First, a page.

The whistle does not break the silence – it shatters it!
- Whistles are noise-making devices that produce sound due to a burst of air movement, and the air often comes from a person blowing into the device with their mouth.
- Whistles consisting of wooden or bone pipes have been crafted since ancient times, and they had notable applications in Ancient Greek and Roman culture, where they were used to keep the timing of galley boat rowing strokes.
- Whistles have a wide range of potential purposes, with common applications including to enforce authority, to signal, to alert and to entertain.
- One of the modern style whistles, known as the ‘pea whistle’, was invented in 1883 by Joseph Hudson, a toolmaker from England, and it was the first portable modern device that could produce such a commanding shrill sound.
- Most whistles function by a burst of air being split by a bevel, part of which exits out the top hole in the whistle, while the other half enters the chamber and exits a second hole to create the sound.
A Pea Whistle
Image courtesy of Greg Goebel/Flickr
- The modern pea whistle is one of the most popular style whistles in the world, and it was inspired by the noise Hudson’s violin made whilst breaking, as it produced a trill sound when the string broke.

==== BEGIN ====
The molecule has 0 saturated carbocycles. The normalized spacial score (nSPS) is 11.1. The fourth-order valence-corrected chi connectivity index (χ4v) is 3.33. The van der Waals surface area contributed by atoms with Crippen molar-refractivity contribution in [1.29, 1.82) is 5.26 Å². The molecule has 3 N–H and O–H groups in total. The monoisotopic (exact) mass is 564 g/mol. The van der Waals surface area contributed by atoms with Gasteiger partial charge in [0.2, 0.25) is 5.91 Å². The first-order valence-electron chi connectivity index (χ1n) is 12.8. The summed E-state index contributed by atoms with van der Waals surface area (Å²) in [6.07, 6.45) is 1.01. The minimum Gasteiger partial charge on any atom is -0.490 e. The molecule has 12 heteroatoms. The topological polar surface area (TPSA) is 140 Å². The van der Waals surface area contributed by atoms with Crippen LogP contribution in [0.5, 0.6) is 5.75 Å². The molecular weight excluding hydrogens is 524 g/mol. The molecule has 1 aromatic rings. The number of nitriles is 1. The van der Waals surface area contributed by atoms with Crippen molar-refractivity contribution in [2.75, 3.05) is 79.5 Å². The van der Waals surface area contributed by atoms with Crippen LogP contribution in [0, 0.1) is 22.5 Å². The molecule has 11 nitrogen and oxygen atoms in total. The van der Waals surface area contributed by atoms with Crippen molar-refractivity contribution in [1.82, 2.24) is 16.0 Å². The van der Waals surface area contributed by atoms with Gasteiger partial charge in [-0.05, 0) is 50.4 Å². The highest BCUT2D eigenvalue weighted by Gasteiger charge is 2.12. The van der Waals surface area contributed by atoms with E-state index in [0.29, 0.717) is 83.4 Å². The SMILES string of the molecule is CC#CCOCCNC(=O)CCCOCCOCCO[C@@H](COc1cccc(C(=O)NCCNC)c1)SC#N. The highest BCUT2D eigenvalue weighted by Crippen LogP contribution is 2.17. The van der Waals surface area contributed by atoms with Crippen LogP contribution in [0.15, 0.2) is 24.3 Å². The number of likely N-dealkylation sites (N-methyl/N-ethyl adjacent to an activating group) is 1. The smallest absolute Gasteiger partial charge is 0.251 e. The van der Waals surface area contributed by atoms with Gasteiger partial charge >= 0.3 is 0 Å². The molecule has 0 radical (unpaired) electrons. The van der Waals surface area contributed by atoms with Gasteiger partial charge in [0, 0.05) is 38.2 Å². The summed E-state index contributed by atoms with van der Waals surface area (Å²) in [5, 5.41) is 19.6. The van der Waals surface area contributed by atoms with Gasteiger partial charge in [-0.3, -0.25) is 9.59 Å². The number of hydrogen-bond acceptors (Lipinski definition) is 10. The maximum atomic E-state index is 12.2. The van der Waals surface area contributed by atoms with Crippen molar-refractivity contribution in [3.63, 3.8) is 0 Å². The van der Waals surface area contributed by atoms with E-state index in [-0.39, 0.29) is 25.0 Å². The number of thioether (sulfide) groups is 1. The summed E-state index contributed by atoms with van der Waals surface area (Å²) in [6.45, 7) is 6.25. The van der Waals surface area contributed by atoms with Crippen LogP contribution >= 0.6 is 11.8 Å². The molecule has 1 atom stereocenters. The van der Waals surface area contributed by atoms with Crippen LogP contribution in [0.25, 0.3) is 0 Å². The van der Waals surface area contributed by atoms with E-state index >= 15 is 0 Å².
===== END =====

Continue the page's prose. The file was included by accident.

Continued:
- A small ‘pea’, usually made of a synthetic or natural cork, is located in the chamber of a pea whistle, and it is used to manipulate the stream of air when the device is blown into.
- Whistles were quickly adapted for refereeing sport matches, and one was first used in a football game in 1878; and they started replacing police officer’s cumbersome hand rattles from 1883.
- Materials that whistles are created from include metal, such as brass, although cheaper variants will often be manufactured from plastic; and the sound of the device is altered by the material used, its thickness, the size of the device, the size of the holes, the angle of the bevel, and the force of the air.
- The design of the modern whistle has remained largely unchanged since its invention, although ‘pea-less’ variants are available, and tend to be more reliable due to the lack of moving parts.